Prof. Chris Akani, the Provost, College of Health Sciences, University of Port Harcourt (UNIPORT), says Nigeria accounted for 25 per cent of maternal, new born and child deaths in sub-Saharan Africa in 2014.
Mr. Akani, a professor of Obstetrics and Gynaecology, gave the alarming statistics while delivering the university’s 116th inaugural Lecture on Thursday in Choba, Rivers.
His lecture entitled “Right Birth, Our birthright: A reflection to Act Right”, said the figure was a clarion call for the government, public and private organisations to act.
He said that sub-Saharan Africa, which represents 11 per cent of the world’s population, contributed 50 per cent to global maternal deaths annually.
“Also, 4.7 million of the 4.9 million new born and child births per year occur in the region, with Nigeria accounting for significant percentage of this number.
“The risk of a woman dying as a result of pregnancy or childbirth in Nigeria is about one in 15, as opposed to one in 5,000 in developed nations.
“Additionally, an estimated 52,900 women and estimated 250,000 newborn die from pregnancy-related complications annually.”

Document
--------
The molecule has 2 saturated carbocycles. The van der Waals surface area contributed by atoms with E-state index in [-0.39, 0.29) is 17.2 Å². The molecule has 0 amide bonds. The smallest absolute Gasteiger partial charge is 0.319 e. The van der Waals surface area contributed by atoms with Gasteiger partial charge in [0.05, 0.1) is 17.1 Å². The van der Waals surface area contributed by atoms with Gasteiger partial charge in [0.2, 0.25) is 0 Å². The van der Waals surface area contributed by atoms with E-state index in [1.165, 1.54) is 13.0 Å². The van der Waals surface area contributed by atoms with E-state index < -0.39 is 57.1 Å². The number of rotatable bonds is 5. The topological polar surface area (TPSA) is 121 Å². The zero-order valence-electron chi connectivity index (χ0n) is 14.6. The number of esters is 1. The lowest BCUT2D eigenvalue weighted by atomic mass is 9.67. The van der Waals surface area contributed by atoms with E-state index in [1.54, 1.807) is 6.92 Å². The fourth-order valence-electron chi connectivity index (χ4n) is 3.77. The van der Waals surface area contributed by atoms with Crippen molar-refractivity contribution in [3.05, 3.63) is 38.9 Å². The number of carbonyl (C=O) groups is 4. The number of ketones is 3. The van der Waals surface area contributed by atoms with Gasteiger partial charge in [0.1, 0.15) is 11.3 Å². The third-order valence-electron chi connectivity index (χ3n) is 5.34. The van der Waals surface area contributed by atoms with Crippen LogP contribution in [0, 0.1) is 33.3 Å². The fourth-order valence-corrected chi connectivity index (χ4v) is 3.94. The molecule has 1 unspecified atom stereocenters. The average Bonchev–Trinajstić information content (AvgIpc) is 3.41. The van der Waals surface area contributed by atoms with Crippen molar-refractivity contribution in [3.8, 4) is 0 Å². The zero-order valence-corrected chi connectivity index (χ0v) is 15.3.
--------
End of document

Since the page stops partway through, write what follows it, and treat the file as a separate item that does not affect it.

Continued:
Mr. Akani identified some of the factors responsible for the high statistics on the part of pregnant women as delay in decision making, lack of medical attention and access to emergency care.
The provost also blamed the deaths on quacks, unskilled native midwives, shortage of healthcare facilities, lack of planning, traditional and cultural practices, female genital mutilation, unsafe abortions and sexual transmitted infections.
According to him, this high figure is enough to warrant a national emergency meeting involving the government, National Assembly, as well as public and corporate organisations towards ending these avoidable deaths.
Mr. Akani said the way forward was for government to put in place a certification procedure for skilled birth care programme backed by legislation as well as provide quality ante-natal care services.
“Government should also enforce due process on birth and death registration in all political wards, while strengthening emergency obstetrics services in communities.”
He said that government must take seriously, the implementation of number four and five of the Millennium Development Goals (MDGs) which seek to reduce maternal mortality ratio and under five mortality rates.
The don further called on academic and media institutions to train and re-train their personnel to provide maternity services and sensitisation to rural community dwellers.